“Praying,” Jeremy answered a little tensely, his eyes still closed. “I don’t know how to drive a car.” Slowly, dreamlike, they began to roll forward. The automatic locks clicked as the car crept up over five miles an hour.
“What the hell, man? Put it in park!” Cyrus forgot about buckling his seatbelt. He clawed for a grip on the front headrests and tried to pry his way through. Brianna clung to his waist, dangling there, giggling and preventing him from climbing forward.
“Chill out, honey. We’re going straight. And this is the friggin’ farm country. Afraid we’re gonna hit a cow?” She tried to coax him back down onto the seat, pulling at his waistband with her fingers. Her voice was sly and conspiratorial. “Let’s let his spirit-guide escort us. Let’s see how far this goes.”
Cyrus took his eyes off the road for a second to look down at her. “Don’t be insane,” he said to both of them, glaring at the road again from between the seats; “the car’s not being driven by some supernatural being in answer to boy wonder’s holy prayers,” he craned his neck, trying to catch Jeremy’s response; “it’s rolling, ‘cause we’re pointed downhill, and it’s totally out of control. Dammit, this is my Dad’s car!” He tried to shake Brianna off again.
She let go, and collapsed, arms across her chest. “Big deal. We’re going, like, ten miles an hour.”
Cyrus had one leg up on the cup-holder and was almost over, when Jeremy lifted his head and locked eyes with him. The boy had a strange, vacant, peaceful look on his face. He sounded far away when he spoke, but distantly confident. Not present and uncomfortable, like he had been on the porch steps. “There’s a hill ahead,” he raised his hand and pointed slowly. “If this car’s just rolling now, it’ll stop before we get to the top.”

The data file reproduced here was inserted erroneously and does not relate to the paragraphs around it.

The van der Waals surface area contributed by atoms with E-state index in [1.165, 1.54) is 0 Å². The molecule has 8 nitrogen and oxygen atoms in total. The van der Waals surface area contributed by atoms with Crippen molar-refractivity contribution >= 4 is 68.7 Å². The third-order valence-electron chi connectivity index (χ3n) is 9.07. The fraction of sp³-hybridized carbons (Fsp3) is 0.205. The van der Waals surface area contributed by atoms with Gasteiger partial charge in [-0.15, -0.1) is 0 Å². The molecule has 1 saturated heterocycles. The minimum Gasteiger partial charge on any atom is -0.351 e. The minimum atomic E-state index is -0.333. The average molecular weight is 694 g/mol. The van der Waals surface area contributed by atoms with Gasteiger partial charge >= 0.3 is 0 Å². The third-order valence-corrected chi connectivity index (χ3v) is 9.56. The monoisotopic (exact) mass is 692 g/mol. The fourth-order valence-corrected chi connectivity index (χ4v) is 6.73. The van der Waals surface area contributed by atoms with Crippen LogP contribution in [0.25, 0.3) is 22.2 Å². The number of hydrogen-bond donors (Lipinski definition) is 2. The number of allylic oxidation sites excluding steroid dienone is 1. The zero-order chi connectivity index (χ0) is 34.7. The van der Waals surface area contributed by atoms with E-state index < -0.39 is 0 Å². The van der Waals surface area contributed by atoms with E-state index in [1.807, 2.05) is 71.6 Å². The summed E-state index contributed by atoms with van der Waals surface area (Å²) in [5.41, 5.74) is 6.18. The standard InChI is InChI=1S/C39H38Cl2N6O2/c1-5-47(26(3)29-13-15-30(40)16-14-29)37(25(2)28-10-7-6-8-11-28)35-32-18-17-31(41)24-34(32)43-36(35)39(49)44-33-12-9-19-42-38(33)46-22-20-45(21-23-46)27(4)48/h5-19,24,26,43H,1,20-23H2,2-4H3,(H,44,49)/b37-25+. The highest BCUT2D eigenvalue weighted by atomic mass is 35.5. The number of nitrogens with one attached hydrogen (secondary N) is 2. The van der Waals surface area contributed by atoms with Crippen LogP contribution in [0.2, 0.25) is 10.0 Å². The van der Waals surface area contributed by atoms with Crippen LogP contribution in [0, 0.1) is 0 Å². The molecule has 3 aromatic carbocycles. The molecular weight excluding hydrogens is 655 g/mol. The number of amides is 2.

Cyrus narrowed his eyes and cocked his head to peer up the road. Sure enough, it curved in a gradual, dusty ascent. He glanced at the speedometer: Twenty miles an hour. Somewhere, beneath the vacuous, absent mask, he suspected the boy was trying to laugh at him. “All right,” he said levelly, backing off from the front seat. There was no other traffic on the road. He was man enough to accept the challenge. “All right, Jeremy. Try it. Go ahead. Pray us all the way to town!” Slowly, he sat down in the backseat. Brianna giggled and took his hand in both of hers.
Rolling straight, keeping just inside the lane, the Buick sped up past twenty-five before it reached the incline at the base of the hill. Jeremy muttered in his mind, moving his lips without breathing. He closed his eyes, trying not to care whether or not he could feel the car slowing down. His stomach rose, and fell, and he drifted tiny, weightless in the massive exhilaration of his prayer. He peeked. The car was almost stopped – and just edging over the top of the hill. He sucked in a sharp breath, squeezed his eyes shut, and started praying more fervently than ever.